Since I was introduced to Monica Dickens last year, I've been reading her books all out of order. I started with her first book, the lightly-fictionalized One Pair of Hands, and then went on to read her autobiography, An Open Life, published 40 years later (which I loved, it was one of my favorite books of the year). In the autobiography, she discusses how she wove elements from her own life into her fiction, and I tend to recognize them as I'm reading the novels. Mariana seems the most autobiographical of those I've read so far. That isn't a complaint at all - I enjoyed this book very much, and in fact part of the fun for me was spotting the parallels. I don't think she simply re-hashed her own life, as much as she built upon it, or drew from it, for her stories.
When I started this book, I had a vague idea it was about a woman living on her own, while her husband is off fighting in World War II. I skipped the introduction to my beautiful Persephone edition, to avoid spoilers. So I was surprised when it turned out to be a story told in retrospect. Dickens sets it up beautifully: a young wife, Mary, who has just learned from a wireless broadcast that her husband's ship has struck a mine and sunk. Some of the officers and crew were rescued, others were lost. She immediately tries to call a friend in London, to get more information, but the lines are down in a storm. She is stuck in her isolated cottage until morning, when she can catch a bus into the village, and telephone from there. But first there is the long night to endure, alone except for her dog.
She would not let herself think of that, not of the future. The past, the certain past, was the thing to hold on to. It was safer to look back than forward. While she lay and waited, watching the vague, agitated shape of the curtain at the mercy of the half-open window, hearing the wind and rain, and the barking of the foolish dog across the marsh, she thought of the things that had gone, the years that had led up to this evening - the crisis of her life. All the trivial, momentous, exciting, everyday things that had gone to make the girl who lay in the linen-scented darkness waiting to hear whether her husband were alive or dead.I did want to avoid spoilers, but at one point I gave in and read the last couple of pages, to learn the fate of her husband. As usual since I was missing crucial pieces of information that came later, the ending made no sense to me. When I read the introduction, after finishing the book, it was only then that I learned why the book is called Mariana when the main character is Mary: it's the title of a Tennyson poem that Mary recites at one point. (I should look it up - I know almost nothing of his poetry.)
I have to admit, I found Mary's retrospective story so interesting and entertaining that for large chunks of the book I forgot that young woman lying there waiting, not to mention her possibly-dead husband. It's a story of growing up in England between the wars. Mary lives with her mother Lily, widowed in the Great War, and her mother's brother Geoffrey, an actor who specializes in footling young men. Lily "gratefully refused" an allowance from her late husband's family, working to support the family, accepting help from Geoffrey when he has a part. She does though accept invitations and gifts for Mary from the family, particularly the annual summer holiday at their country home, Charbury. This is Monica Dickens' beloved Chilworthy, where she like Mary spent regular holidays. As she wrote in her autobiography, "Chilworthy, still very clear in the memory of all the senses, appeared in my first two books, and seems to have crept through cracks in many of the others." So much of it is there in Charbury, including the "snake-buckle belt" that Mary wears with her boy's shorts, and the invalid grandmother with her wicker chair. Like Dickens and her cousins, Mary and hers visit Granny every night at bedtime, when she gives them each a chocolate - a ritual never to be missed.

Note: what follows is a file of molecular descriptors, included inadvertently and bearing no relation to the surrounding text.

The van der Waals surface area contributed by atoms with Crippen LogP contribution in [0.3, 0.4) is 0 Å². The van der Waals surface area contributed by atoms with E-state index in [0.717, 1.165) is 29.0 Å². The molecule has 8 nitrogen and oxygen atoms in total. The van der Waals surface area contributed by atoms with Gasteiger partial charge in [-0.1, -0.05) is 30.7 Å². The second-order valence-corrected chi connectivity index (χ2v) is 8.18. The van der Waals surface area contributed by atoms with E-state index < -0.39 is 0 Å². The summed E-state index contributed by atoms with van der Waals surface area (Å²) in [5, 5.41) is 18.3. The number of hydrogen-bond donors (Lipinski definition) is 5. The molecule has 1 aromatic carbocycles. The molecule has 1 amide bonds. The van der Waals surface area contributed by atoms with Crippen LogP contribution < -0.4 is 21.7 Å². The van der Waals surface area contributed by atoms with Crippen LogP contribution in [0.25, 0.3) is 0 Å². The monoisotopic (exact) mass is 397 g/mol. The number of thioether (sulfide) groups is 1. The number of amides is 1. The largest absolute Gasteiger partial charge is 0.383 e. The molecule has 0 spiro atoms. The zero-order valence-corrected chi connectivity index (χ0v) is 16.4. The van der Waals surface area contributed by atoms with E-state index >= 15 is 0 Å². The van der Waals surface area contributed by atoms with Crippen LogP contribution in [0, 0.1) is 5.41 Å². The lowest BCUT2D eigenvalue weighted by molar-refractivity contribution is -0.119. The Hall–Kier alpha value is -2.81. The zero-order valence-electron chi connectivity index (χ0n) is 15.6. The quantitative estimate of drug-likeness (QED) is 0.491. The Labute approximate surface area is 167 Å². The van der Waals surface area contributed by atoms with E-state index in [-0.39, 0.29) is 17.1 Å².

Also like her creator, Mary has a bumpy time at school (though unlike Dickens she avoids being expelled). Like her, she struggles with her weight (which in Dickens turned out to be a thyroid issue). When Mary leaves school, she is rather at loose ends, and again like the author, she talks her mother into letting her enroll in drama school. It doesn't sound like much of a school, but then Mary isn't much of an actress, and she does manage to get herself expelled, in a much funnier way than her creator did. Fortunately, her mother is just as understanding as Dickens' parents were (not to mention relieved). Mary is then sent to Paris, to study dress design (where Dickens studied cooking). But in the biggest difference between author and character, Mary doesn't want to work, she doesn't have any ambition or interest. She sees her future in marriage and children. She works in her mother's dress shop, but she is really only marking time. Monica Dickens returned from Paris to a presentation at Court and the typical life of a debutante, but she found it unsatisfying and aimless. She wanted something to do, and she found a vocation first in working as a cook, and then in writing about it.
I really enjoyed this book, which I think is pretty impressive for a first novel. I liked Mary from the start, and her capable, loving, flirtatious, voluble mother as well. Their lives may be quiet ones, but I enjoyed following them through the years as Mary grows up, and learning about all those "trivial, momentous, exciting, everyday things," in a world that was vanishing in the war. As she is reminded more than once, "All one could do was to get on with the one job that nobody else could do, the job of being oneself."